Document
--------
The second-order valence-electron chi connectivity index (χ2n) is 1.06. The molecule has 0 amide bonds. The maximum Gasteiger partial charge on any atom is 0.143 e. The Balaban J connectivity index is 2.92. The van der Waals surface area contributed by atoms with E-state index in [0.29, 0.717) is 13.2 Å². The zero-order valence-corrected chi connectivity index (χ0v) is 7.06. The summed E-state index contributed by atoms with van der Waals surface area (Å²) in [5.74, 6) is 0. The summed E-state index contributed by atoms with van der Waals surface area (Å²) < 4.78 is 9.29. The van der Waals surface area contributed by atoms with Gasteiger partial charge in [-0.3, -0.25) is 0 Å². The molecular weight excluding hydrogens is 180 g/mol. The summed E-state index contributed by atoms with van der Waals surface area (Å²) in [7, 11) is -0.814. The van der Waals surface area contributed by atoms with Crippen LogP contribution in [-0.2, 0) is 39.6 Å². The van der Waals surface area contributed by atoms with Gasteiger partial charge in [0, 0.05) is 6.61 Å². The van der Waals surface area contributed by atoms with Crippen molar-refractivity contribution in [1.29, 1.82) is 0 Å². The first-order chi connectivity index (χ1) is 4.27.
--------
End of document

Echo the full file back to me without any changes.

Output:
The second-order valence-electron chi connectivity index (χ2n) is 1.06. The molecule has 0 amide bonds. The maximum Gasteiger partial charge on any atom is 0.143 e. The Balaban J connectivity index is 2.92. The van der Waals surface area contributed by atoms with E-state index in [0.29, 0.717) is 13.2 Å². The zero-order valence-corrected chi connectivity index (χ0v) is 7.06. The summed E-state index contributed by atoms with van der Waals surface area (Å²) in [5.74, 6) is 0. The summed E-state index contributed by atoms with van der Waals surface area (Å²) < 4.78 is 9.29. The van der Waals surface area contributed by atoms with Gasteiger partial charge in [-0.3, -0.25) is 0 Å². The molecular weight excluding hydrogens is 180 g/mol. The summed E-state index contributed by atoms with van der Waals surface area (Å²) in [7, 11) is -0.814. The van der Waals surface area contributed by atoms with Crippen LogP contribution in [-0.2, 0) is 39.6 Å². The van der Waals surface area contributed by atoms with Gasteiger partial charge in [0, 0.05) is 6.61 Å². The van der Waals surface area contributed by atoms with Crippen molar-refractivity contribution in [1.29, 1.82) is 0 Å². The first-order chi connectivity index (χ1) is 4.27.